Take, for example, the entire frontcourt beyond Green. Golden State has to find out what it has in James Wiseman, the No. 2 pick in the 2020 NBA Draft. Theoretically, he can anchor the defense and be a devastating lob threat, but that is a ton to put on someone who has not played in a competitive basketball game since last November due to the NCAA’s general desire to make everything it touches worse. Kevon Looney has been reliable over the years, but only appeared in 20 games last season and has never been much more than a role player. Guys like Marquese Chriss and Eric Paschall got a ton of run last year and showed flashes — Paschall especially, as the former Villanova standout averaged 14 points and 4.6 rebounds in 27.6 minutes a night. Chriss, who is only 23, has never consistently put it all together, while Paschall has to show he can still contribute in a lesser role on a team with higher expectations.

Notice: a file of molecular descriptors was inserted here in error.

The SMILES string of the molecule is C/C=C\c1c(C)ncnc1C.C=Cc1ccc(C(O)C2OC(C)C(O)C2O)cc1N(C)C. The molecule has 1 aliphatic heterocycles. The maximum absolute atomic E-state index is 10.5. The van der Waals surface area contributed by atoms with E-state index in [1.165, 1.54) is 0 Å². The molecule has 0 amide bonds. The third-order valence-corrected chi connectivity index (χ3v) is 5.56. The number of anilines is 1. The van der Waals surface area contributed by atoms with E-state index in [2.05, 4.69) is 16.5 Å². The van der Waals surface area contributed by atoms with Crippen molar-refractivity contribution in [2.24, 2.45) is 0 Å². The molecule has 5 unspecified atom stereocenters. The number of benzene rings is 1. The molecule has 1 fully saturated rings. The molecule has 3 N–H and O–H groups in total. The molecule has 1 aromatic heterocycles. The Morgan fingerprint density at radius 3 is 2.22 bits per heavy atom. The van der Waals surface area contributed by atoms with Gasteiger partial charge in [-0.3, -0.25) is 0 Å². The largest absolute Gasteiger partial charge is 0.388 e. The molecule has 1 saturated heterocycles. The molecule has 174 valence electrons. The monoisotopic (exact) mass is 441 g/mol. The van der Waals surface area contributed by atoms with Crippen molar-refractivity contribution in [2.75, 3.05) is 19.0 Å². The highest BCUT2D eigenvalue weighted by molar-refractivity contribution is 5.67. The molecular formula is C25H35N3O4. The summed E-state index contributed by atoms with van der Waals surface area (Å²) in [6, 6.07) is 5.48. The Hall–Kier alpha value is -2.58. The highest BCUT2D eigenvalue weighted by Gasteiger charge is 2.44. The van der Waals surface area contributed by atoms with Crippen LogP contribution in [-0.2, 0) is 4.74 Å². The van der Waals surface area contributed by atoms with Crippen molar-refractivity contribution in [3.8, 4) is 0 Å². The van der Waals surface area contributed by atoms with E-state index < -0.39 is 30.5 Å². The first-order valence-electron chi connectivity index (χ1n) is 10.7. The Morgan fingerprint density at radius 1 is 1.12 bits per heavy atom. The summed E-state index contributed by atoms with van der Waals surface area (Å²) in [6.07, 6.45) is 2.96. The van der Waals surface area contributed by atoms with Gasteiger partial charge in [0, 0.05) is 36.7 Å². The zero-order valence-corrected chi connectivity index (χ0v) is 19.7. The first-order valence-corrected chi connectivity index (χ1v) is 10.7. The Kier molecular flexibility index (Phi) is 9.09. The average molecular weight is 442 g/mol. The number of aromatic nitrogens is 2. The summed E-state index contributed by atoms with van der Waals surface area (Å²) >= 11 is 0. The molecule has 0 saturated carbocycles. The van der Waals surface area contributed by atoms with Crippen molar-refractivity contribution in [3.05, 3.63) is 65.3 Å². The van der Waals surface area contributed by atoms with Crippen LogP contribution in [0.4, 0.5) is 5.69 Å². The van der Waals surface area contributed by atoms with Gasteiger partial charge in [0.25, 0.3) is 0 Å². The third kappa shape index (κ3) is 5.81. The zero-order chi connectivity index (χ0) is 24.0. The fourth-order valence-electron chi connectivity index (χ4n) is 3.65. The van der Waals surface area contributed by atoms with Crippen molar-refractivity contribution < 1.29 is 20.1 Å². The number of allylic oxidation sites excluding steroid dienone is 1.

In the backcourt, the Warriors made a pair of savvy moves by bringing in Kelly Oubre as Thompson insurance and signing heady backup point guard Brad Wanamaker away from Boston. Andrew Wiggins is still here, while Damion Lee is in a similar boat to Paschall as someone who looked nice last season but did not exactly get high-stakes reps.